Well, we’re sorry. Your expansive land mass coupled with your anger-inducing 2:30pm traffic jams, weird subcultures of people vain on the outside (Hollywood) and on the inside (Silicon Valley), and potentially apocalyptic future have to be factored in. Now please tell us you’re not out of avocados.
Did you know there are temperate rainforests in the state most often confused with a district very far from it?!!? Or that it's the largest producer of both hops and spearmint oil?!? Or that Seattle would be the greatest city in the US if it didn’t rain for 10 straight months and Seahawk fans would occasionally just chill out and stop yelling, and you could just take those ferries Meredith Grey uses in that show about her body parts all the freaking time? Well it would. Also, according to that book Boys in the Boat, its crew team beat Hitler or something.
Lakes are easily top three in the “Types of Bodies of Water, Ranked” story that’ll probably be written in a week or so. Since Minnesota has 10,000 of them (or at least CLAIMS to), that’s a good place to start, even if Los Angeles jacked their on-theme NBA team. Its people are generally too busy trying to stay warm to be rude to anyone, its burgers are often stuffed with molten cheese, and its summers are as legendary as Gordon Bombay would have been if that jerk coach hadn’t been so mean to him in pee-wees.
Once you unpack the complicated racial tension caused by the US’ unlawful annexation of the island and exposed by that one beach scene from the seminal Hawaii movie of our time (Blue Crush), you come to realize that most people wish they were the ones that grew up here. Of course there is that beauty, the nearly obscene mix of volcanoes and beaches, and beaches made out of old volcanoes. Then there’s the food, everything from saimin and malasadas (thanks Portugal!), to poke and plate lunches. And now, thanks to Israel Kaanaoi Kamakawiwo'ole, everyone has heard a much chiller version of "Somewhere Over the Rainbow" at a wedding. All told, Hawaii remains America’s version of that cooler cousin who knows how to surf, and teaches you complicated swear words.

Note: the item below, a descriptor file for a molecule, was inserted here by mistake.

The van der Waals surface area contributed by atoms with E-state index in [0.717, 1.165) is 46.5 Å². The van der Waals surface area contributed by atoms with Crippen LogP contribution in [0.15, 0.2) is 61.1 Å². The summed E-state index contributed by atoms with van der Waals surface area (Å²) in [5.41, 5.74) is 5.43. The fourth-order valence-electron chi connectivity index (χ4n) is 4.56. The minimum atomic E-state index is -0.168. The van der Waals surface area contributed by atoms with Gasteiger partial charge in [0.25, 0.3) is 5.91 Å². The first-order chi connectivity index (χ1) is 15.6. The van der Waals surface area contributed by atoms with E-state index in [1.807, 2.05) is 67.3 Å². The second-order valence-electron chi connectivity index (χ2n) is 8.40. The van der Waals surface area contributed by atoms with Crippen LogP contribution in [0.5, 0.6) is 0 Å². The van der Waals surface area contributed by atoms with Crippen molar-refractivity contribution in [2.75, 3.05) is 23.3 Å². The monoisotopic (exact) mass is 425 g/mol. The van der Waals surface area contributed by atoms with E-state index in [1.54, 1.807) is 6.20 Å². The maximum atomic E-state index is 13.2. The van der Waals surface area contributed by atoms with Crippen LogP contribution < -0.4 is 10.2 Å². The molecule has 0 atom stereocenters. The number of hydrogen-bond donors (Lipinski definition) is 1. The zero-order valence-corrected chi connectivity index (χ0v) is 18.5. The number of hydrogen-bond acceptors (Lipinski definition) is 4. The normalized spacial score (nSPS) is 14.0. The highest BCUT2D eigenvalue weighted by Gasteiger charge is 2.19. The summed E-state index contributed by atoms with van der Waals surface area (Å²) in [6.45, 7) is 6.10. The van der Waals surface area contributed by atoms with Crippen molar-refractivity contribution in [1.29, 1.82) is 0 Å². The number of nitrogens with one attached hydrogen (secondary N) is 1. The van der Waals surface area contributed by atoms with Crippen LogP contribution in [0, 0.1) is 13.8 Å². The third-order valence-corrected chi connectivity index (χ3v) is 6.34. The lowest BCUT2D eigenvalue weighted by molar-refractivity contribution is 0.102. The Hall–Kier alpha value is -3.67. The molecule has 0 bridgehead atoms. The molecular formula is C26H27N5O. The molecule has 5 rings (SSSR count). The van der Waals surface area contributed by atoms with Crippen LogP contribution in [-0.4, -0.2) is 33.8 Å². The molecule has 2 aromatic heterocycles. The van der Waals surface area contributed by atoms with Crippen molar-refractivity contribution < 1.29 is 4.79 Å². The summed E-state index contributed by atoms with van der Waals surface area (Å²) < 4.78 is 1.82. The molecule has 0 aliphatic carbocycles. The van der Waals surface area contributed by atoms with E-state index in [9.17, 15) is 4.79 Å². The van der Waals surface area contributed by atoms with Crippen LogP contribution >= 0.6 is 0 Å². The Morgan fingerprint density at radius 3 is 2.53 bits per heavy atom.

My nephew is under the impression that all people from Louisiana are actually just alligators dressed in bayou-ready attire speaking with Cajun accents, but my nephew is also 3 and likely wearing a Teenage Mutant Ninja Turtles costume RIGHT THIS MINUTE. In reality, very few alligators in Louisiana speak.
More to the point, we all know the high regard to which we hold the food and drink culture of New Orleans and the rest of Louisiana (thank you for Tabasco, po-boys, and cocktails), but aside from that, the wharves of New Orleans were where craps was invented in the early-19th century, and the term Uncle Sam allegedly started when Louisiana was a US territory, and dockworkers would mark goods from the States with a “U.S.” and say they came from “Uncle Sam.” Also, there’s a 900-ton bronze statue of Shaq dunking on fools at LSU. I’d like to hear what the alligators have to say about that.